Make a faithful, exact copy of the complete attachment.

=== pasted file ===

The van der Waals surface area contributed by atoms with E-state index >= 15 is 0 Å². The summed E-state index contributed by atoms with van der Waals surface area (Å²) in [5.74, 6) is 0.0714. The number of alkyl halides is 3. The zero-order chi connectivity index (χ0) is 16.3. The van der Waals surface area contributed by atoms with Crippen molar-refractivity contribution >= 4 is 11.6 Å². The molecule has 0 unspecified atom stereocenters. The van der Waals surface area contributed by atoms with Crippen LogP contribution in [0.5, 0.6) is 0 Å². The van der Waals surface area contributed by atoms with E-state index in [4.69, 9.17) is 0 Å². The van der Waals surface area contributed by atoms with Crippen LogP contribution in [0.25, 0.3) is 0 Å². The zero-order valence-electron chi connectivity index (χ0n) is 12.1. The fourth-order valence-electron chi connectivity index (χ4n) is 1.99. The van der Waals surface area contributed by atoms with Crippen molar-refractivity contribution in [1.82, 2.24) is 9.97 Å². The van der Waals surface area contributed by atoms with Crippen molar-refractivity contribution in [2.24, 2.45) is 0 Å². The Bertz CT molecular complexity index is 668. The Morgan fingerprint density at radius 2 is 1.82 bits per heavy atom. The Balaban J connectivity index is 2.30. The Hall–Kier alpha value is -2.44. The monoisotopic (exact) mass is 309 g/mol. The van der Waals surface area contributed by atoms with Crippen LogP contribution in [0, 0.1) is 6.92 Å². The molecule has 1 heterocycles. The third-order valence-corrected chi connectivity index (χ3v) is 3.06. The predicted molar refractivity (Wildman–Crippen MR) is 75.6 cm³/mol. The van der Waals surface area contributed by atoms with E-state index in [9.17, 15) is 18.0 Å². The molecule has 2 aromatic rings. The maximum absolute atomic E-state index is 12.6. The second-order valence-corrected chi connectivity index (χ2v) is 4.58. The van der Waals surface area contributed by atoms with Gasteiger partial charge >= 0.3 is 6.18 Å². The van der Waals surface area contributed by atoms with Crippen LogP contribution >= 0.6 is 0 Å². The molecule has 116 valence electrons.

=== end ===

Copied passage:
The van der Waals surface area contributed by atoms with E-state index >= 15 is 0 Å². The summed E-state index contributed by atoms with van der Waals surface area (Å²) in [5.74, 6) is 0.0714. The number of alkyl halides is 3. The zero-order chi connectivity index (χ0) is 16.3. The van der Waals surface area contributed by atoms with Crippen molar-refractivity contribution >= 4 is 11.6 Å². The molecule has 0 unspecified atom stereocenters. The van der Waals surface area contributed by atoms with Crippen LogP contribution in [0.5, 0.6) is 0 Å². The van der Waals surface area contributed by atoms with E-state index in [4.69, 9.17) is 0 Å². The van der Waals surface area contributed by atoms with Crippen LogP contribution in [0.25, 0.3) is 0 Å². The zero-order valence-electron chi connectivity index (χ0n) is 12.1. The fourth-order valence-electron chi connectivity index (χ4n) is 1.99. The van der Waals surface area contributed by atoms with Crippen molar-refractivity contribution in [1.82, 2.24) is 9.97 Å². The van der Waals surface area contributed by atoms with Crippen molar-refractivity contribution in [2.24, 2.45) is 0 Å². The Bertz CT molecular complexity index is 668. The Morgan fingerprint density at radius 2 is 1.82 bits per heavy atom. The Balaban J connectivity index is 2.30. The Hall–Kier alpha value is -2.44. The monoisotopic (exact) mass is 309 g/mol. The van der Waals surface area contributed by atoms with Crippen LogP contribution in [0, 0.1) is 6.92 Å². The molecule has 1 heterocycles. The third-order valence-corrected chi connectivity index (χ3v) is 3.06. The predicted molar refractivity (Wildman–Crippen MR) is 75.6 cm³/mol. The van der Waals surface area contributed by atoms with E-state index in [9.17, 15) is 18.0 Å². The molecule has 2 aromatic rings. The maximum absolute atomic E-state index is 12.6. The second-order valence-corrected chi connectivity index (χ2v) is 4.58. The van der Waals surface area contributed by atoms with Gasteiger partial charge >= 0.3 is 6.18 Å². The van der Waals surface area contributed by atoms with Crippen LogP contribution >= 0.6 is 0 Å². The molecule has 116 valence electrons.